Snow is typically a feast-or-famine situation—one storm could wallop a city with 30 inches of snow, or ten smaller storms spread out over the course of two months could produce three inches of snow each. Each scenario produces the same amount of snow, but the former is much more psychologically challenging than the latter.
The two cities hardest hit by snow this year have been Boston and Buffalo. You may remember the blockbuster lake effect snow event in Buffalo, New York, last November, with some cities south of town receiving seven feet of snow in less than a week. As with most single-band lake effect snowstorms, the event had an extreme gradient—just a few miles separated areas from seven feet of snow and just a couple of inches.
Boston, of course, is experiencing one of its snowiest stretches on record. Each time it snows, the city blows past another record; the most recent significant record to fall in Boston is the snowiest 30-day period, with 73.3 inches of snow recorded at Logan Airport between mid-January and today. The city is nearly three feet above its yearly average of 43.6 inches, reporting 75.1 inches of snow so far since January 1. That's the yearly average, not including the three inches of snow that fell in November and December of 2014.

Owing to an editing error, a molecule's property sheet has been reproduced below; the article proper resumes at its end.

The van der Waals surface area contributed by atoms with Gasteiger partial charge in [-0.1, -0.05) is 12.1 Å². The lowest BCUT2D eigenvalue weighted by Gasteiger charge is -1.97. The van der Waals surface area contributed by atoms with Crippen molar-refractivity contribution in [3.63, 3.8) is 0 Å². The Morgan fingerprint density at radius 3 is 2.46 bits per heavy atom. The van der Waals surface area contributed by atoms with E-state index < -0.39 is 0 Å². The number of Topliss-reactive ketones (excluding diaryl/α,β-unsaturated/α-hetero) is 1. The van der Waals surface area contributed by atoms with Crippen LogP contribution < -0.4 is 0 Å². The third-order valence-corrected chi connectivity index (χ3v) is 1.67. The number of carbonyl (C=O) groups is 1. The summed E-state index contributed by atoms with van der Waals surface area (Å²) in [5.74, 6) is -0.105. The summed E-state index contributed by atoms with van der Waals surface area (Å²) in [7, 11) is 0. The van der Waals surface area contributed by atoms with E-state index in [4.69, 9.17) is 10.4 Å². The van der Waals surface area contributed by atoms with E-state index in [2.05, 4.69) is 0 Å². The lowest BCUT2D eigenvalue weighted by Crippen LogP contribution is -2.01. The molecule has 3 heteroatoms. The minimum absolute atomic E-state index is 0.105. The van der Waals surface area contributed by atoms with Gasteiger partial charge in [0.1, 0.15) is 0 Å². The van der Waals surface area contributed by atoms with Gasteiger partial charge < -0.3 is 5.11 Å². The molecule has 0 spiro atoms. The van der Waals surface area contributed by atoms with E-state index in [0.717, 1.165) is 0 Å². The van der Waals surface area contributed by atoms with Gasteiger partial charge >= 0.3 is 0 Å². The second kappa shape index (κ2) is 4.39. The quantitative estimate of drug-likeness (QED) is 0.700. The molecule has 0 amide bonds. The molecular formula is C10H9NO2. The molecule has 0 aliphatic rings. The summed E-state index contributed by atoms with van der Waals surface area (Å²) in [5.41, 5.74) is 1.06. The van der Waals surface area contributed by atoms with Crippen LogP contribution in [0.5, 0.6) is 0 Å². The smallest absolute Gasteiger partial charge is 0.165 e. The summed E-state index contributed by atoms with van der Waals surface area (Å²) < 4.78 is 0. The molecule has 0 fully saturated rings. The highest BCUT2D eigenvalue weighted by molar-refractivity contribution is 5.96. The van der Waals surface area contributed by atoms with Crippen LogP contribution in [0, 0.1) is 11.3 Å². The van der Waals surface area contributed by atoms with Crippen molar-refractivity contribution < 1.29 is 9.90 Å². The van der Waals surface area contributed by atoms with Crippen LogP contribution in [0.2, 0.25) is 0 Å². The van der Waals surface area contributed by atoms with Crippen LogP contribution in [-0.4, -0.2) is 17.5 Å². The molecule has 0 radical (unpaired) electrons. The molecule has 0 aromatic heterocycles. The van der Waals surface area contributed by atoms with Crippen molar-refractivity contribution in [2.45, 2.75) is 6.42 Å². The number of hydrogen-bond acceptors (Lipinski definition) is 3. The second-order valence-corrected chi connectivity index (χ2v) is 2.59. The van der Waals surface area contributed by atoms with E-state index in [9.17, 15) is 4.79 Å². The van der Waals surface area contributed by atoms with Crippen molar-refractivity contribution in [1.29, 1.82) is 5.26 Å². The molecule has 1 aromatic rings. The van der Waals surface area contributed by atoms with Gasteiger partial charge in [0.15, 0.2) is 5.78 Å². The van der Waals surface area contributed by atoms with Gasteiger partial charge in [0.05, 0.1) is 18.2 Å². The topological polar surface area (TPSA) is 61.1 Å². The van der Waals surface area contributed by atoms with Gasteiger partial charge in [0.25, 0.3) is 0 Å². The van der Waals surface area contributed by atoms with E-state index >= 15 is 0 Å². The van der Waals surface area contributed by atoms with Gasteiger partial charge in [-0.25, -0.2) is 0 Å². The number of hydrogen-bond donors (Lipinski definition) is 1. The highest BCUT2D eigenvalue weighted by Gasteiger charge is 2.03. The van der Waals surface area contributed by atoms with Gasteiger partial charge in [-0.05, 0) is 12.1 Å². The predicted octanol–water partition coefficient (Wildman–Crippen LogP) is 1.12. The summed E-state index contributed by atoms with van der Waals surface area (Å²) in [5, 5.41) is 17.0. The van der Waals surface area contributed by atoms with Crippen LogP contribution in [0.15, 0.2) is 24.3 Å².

On the flip side, Denver has only seen 9.1 inches of snow this year, with a seasonal total of 25.1 inches when you factor in snow that fell in November and December. That's far below normal, thanks in large part to warm temperatures and relatively calm conditions. Even Chicago would be sitting below normal if it hadn't gotten caught under the heavy bands of one storm on February 1. That particular storm launched its way into the records by producing 16.2 inches of snow at O'Hare Airport in just 24 hours, becoming the second largest one-day snowfall on the books since the airport opened in 1958. Even Minneapolis has hardly seen any snow this winter, with just 23.6 inches measured since November.
If we use snow to settle the "bad winter" question, it's really going to depend on where the person answering the question lives. Southtowns of Buffalo or Boston? Hell yeah, it's terrible. Just about anywhere else? Not too bad.